In 2008, on a private pier on the Tred Avon River, Maryland Gov. Martin O'Malley kicked off an effort to get property owners along state rivers to become caretakers for oysters. The Marylanders Grow Oysters program began with 250 families and has expanded to 2,000 growers on 18 rivers.
Oysters were once plentiful here but no more. Generations of overfishing, a decline in water quality, disease and polluted urban and agricultural runoff have decimated its population.
Chris Judy, with the Maryland Department of Natural Resources, oversees the program, which is part of a larger recovery effort for the Chesapeake Bay, the nation's largest estuary. On this day, the shellfish biologist heads off the Tred Avon into Trippe Creek where Sally Ackridge tends 34 oyster cages on three piers.
In the 1880s, Chesapeake Bay watermen hauled in 15 million bushels of oysters to meet national demand.
Before he loads her trove for the season he points out the tiny blister like pumps on each shell. These are the spat or baby oysters that over the next nine months will grow into clumps. "The cluster of oysters on the bottom [is] habitat to different types of fish and crab and worms," Judy says.
Oysters are the foundation for a healthy ecosystem. They clean the water by eating algae and nutrients that pollute the Chesapeake Bay.
Ackridge says caring for this brood is fairly simple. "We just come out every week or two and shake the baskets."
That action removes sediment and aquatic vegetation and makes the hanging baskets easier to handle as the oysters grow. She adds the work is also a valuable lesson. "I think that we're going to show the next generation, our children and grandchildren that we need to be participants in nature."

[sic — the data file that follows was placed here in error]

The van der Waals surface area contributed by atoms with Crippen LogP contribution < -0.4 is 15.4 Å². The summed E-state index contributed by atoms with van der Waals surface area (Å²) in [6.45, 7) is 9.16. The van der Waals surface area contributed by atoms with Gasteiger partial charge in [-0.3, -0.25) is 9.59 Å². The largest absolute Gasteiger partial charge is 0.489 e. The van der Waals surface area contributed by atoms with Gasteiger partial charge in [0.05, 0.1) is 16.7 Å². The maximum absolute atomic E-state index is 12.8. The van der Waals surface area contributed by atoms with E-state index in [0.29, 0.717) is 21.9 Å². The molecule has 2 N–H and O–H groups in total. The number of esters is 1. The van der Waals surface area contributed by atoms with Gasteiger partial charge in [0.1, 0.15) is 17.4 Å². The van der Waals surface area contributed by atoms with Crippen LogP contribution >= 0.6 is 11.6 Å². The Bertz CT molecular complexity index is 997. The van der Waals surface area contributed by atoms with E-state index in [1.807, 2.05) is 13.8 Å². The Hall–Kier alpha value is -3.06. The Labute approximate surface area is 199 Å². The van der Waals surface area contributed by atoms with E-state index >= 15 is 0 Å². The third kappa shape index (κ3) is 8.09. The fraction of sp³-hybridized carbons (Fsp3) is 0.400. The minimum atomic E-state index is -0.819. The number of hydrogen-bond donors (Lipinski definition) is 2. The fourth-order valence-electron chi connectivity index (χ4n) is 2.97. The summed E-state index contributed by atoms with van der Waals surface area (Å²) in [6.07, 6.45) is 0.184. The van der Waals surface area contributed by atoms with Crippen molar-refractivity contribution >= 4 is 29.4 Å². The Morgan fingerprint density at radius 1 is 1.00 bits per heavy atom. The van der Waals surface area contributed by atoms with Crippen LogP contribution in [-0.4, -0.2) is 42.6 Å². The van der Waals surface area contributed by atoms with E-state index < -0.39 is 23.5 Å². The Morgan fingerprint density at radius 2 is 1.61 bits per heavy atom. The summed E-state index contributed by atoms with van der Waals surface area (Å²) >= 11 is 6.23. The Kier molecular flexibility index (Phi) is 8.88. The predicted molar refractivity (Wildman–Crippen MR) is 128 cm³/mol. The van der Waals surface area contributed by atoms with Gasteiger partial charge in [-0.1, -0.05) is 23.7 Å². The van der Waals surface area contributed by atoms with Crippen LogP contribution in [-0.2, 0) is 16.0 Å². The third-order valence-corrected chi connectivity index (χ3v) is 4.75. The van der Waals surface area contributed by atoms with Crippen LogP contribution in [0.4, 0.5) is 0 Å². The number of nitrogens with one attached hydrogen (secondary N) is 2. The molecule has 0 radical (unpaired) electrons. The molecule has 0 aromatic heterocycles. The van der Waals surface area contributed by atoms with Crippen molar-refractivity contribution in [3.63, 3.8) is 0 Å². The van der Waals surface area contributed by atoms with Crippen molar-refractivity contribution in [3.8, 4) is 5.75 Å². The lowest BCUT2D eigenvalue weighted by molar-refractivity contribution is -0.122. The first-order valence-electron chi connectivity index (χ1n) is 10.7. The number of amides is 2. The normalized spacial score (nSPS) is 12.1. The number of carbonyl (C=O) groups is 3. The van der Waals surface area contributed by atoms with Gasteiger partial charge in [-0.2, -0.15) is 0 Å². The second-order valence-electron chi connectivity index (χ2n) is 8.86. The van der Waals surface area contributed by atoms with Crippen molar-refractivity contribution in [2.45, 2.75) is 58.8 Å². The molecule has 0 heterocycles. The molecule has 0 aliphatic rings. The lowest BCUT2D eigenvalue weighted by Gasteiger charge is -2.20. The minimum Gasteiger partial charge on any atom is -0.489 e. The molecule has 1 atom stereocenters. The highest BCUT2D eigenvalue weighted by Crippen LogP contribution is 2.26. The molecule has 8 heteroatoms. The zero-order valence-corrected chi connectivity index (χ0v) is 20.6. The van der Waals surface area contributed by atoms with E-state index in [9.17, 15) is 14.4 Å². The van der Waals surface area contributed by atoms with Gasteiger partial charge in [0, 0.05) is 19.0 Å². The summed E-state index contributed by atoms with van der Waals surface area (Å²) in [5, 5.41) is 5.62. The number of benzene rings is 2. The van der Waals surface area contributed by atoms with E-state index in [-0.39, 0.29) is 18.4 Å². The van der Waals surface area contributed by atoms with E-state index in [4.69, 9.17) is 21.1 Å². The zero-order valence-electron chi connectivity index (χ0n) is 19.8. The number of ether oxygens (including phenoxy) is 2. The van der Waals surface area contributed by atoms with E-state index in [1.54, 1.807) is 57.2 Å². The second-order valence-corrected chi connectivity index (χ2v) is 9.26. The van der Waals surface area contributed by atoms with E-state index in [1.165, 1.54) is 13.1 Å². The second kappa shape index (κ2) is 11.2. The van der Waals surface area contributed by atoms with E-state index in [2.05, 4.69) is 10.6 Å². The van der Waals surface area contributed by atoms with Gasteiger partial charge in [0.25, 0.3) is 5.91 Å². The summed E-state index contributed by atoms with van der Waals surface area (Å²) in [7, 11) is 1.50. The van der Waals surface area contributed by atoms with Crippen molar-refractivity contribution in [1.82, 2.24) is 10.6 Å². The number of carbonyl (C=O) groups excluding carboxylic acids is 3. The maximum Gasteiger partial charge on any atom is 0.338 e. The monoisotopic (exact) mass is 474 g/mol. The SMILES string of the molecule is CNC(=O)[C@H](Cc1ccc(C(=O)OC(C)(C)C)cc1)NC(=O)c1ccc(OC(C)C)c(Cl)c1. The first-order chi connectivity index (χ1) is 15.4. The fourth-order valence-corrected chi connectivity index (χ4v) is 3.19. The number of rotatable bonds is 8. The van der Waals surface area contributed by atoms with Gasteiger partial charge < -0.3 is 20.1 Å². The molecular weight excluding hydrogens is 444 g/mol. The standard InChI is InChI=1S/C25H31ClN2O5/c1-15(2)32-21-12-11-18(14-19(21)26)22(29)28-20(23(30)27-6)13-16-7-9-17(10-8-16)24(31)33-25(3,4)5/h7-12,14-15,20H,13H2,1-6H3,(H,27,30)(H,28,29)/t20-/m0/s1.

Judy also brings new stock to Marilyn Engle, a marine scientist, who has been an oyster grower for three years. "I knew that oysters help water quality, and I've been happy about the program. I think that it's important that people become involved and as they do, it's an education. I love being here on the Eastern Shore, and I want to help take care of it!"
Chris Judy with Sally Ackridge on her backyard pier where she cares for 38 cages of baby oysters.
Rehabilitating oyster bars
After the drop-offs, Judy motors to a marine sanctuary. Maryland has rehabilitated more than 500 hectares of once viable oyster bars.
This is where the home-grown oysters are planted, along with 2.5 billion oyster spat that come directly from the state oyster hatchery. While homeowners only grow a couple of million by comparison each year, a much higher percent of the nurtured oysters survive.
And, besides, Judy says his growers raise awareness among the public about the watershed. "The program is really about education, outreach, motivation and enhancement. Sanctuaries are specifically enhanced with these oysters. They are improved. The bottom is made better. There are more live oysters. The growers can be confident that they are making a difference in their local sanctuary."
Those tiny pimple like bumps on the shell mature into oyster clumps and are planted in a marine sanctuary to live out their lives undisturbed.
Considering the size of the Chesapeake Bay which sprawls through six states and Washington, DC, Judy says, much more needs to be done. The Marylanders Grow Oysters program is part of a larger coordinated recovery strategy, including research, monitoring and public programs Judy says the end game is the same to jump start Mother Nature.
"The sanctuary must serve as breeding site," he says. "That's the ultimate goal. What we hope to see is the oysters spawn and those larvae then settle somewhere and create new oysters through the natural process of reproduction."
Judy says Maryland oyster growers are making those steps toward natural recovery, one cage at a time.